The year was 1848. Abraham Lincoln’s stepbrother, John Johnston, who had a history of financial problems, requested Abe’s help in a financial matter.
Abe responded by letter (Dec. 24). Here is an excerpt. “Your request for eighty dollars, I do not think it best to comply with now. At various times when I have helped you a little … in a very short time I find you in the same difficulty again. Now this can only happen by some defect in your character. What the defect is, I think I know … I doubt whether since I saw you, you have done a good whole day’s work … This habit of uselessly wasting time, is the whole difficulty, and it is vastly important to you, and still more to your children, that you break this habit … What I propose is that you should work ‘tooth and nail’ for someone who will give you money for it … I now promise you that for every dollar you will, between this and the first of next May … I will give you one other dollar … But if I should now clear you out, next year you will be just as deep in as ever. You say that you would almost give your place in heaven for $70 or $80. Then you value your place in heaven very cheaply … You have always been kind to me, and I do not now mean to be unkind to you. On the contrary, if you will follow my advice, you will find it worth more than eighty times eighty dollars to you. Affectionately your brother” (www.quotablelincoln.com/LincolnLetters.html ).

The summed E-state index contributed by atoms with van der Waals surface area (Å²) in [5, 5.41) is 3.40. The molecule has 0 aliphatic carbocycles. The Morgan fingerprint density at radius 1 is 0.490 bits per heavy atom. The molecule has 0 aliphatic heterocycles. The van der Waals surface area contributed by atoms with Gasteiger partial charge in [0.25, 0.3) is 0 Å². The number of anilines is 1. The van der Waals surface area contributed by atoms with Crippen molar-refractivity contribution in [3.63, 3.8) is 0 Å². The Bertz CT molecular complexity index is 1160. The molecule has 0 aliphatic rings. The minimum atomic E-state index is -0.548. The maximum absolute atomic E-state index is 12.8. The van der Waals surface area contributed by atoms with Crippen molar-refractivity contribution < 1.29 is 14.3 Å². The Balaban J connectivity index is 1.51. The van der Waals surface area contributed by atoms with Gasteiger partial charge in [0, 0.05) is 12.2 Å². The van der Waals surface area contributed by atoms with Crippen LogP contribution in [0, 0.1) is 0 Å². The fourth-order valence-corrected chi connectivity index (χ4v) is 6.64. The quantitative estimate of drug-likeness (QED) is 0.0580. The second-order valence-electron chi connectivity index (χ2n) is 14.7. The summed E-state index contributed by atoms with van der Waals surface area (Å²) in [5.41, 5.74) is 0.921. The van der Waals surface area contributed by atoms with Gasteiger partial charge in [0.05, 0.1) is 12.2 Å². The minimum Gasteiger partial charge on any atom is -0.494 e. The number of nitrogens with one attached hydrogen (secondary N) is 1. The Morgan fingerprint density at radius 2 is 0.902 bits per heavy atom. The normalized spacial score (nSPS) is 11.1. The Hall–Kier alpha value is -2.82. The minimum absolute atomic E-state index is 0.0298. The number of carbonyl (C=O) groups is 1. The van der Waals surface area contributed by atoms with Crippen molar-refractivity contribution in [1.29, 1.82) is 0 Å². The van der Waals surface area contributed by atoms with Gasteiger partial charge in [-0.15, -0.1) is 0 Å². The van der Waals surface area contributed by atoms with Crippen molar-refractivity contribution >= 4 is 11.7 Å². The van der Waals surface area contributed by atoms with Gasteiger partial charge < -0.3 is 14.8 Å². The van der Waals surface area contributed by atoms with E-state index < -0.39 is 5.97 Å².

1. Would you tell the young man to work? “A little sheep, a little slumber, a little folding of the hands to sleep – so shall your poverty come upon you like a prowler. And your need like an armed man” (Prov. 6:10-11). “Go to the ant, you sluggard! Consider her ways and be wise, which having no captain, overseer or ruler, provides her supplies in the summer, and gathers her food in the harvest” (Prov. 6:6-8). “Aspire to lead a quiet life, to mind your own business, and to work with your own hands” (1 Thes. 4:11).
2. Would you give the young man money? “If anyone will not work, neither shall he eat” (2 Thes. 3:10).